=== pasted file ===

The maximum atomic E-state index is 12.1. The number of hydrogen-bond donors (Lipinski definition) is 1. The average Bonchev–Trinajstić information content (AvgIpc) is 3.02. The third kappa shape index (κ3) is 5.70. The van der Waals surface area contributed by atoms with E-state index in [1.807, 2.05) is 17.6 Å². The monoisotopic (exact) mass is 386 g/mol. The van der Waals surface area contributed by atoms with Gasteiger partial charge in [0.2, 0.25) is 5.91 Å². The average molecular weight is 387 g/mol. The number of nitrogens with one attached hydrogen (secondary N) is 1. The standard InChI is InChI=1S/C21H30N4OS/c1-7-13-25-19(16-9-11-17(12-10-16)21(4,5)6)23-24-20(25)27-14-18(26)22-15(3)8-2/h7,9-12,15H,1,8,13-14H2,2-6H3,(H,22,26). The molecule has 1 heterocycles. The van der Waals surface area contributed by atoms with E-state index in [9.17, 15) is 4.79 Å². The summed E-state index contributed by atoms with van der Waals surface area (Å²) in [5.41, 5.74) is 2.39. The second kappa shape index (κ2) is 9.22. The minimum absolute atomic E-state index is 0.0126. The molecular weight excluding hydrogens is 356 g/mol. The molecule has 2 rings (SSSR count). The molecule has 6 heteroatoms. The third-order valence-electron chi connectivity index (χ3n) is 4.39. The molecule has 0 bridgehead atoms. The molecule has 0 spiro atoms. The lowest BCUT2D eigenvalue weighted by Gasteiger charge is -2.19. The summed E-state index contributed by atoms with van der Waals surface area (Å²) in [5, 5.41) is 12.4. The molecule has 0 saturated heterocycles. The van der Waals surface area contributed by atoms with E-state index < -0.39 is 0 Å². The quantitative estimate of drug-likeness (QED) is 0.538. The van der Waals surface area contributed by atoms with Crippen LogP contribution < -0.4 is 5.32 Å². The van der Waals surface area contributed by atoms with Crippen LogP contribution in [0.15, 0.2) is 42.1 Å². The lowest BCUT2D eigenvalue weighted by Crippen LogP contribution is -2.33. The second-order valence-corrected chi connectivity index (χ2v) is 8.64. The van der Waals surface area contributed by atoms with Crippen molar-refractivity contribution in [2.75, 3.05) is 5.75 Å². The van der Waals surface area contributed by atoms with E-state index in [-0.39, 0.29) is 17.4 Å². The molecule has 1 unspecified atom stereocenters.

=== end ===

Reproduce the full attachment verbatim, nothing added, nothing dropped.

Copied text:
The maximum atomic E-state index is 12.1. The number of hydrogen-bond donors (Lipinski definition) is 1. The average Bonchev–Trinajstić information content (AvgIpc) is 3.02. The third kappa shape index (κ3) is 5.70. The van der Waals surface area contributed by atoms with E-state index in [1.807, 2.05) is 17.6 Å². The monoisotopic (exact) mass is 386 g/mol. The van der Waals surface area contributed by atoms with Gasteiger partial charge in [0.2, 0.25) is 5.91 Å². The average molecular weight is 387 g/mol. The number of nitrogens with one attached hydrogen (secondary N) is 1. The standard InChI is InChI=1S/C21H30N4OS/c1-7-13-25-19(16-9-11-17(12-10-16)21(4,5)6)23-24-20(25)27-14-18(26)22-15(3)8-2/h7,9-12,15H,1,8,13-14H2,2-6H3,(H,22,26). The molecule has 1 heterocycles. The van der Waals surface area contributed by atoms with E-state index in [9.17, 15) is 4.79 Å². The summed E-state index contributed by atoms with van der Waals surface area (Å²) in [5.41, 5.74) is 2.39. The second kappa shape index (κ2) is 9.22. The minimum absolute atomic E-state index is 0.0126. The molecular weight excluding hydrogens is 356 g/mol. The molecule has 2 rings (SSSR count). The molecule has 6 heteroatoms. The third-order valence-electron chi connectivity index (χ3n) is 4.39. The molecule has 0 bridgehead atoms. The molecule has 0 spiro atoms. The lowest BCUT2D eigenvalue weighted by Gasteiger charge is -2.19. The summed E-state index contributed by atoms with van der Waals surface area (Å²) in [5, 5.41) is 12.4. The molecule has 0 saturated heterocycles. The van der Waals surface area contributed by atoms with E-state index < -0.39 is 0 Å². The quantitative estimate of drug-likeness (QED) is 0.538. The van der Waals surface area contributed by atoms with Crippen LogP contribution < -0.4 is 5.32 Å². The van der Waals surface area contributed by atoms with Crippen LogP contribution in [0.15, 0.2) is 42.1 Å². The lowest BCUT2D eigenvalue weighted by Crippen LogP contribution is -2.33. The second-order valence-corrected chi connectivity index (χ2v) is 8.64. The van der Waals surface area contributed by atoms with Crippen molar-refractivity contribution in [2.75, 3.05) is 5.75 Å². The van der Waals surface area contributed by atoms with E-state index in [-0.39, 0.29) is 17.4 Å². The molecule has 1 unspecified atom stereocenters.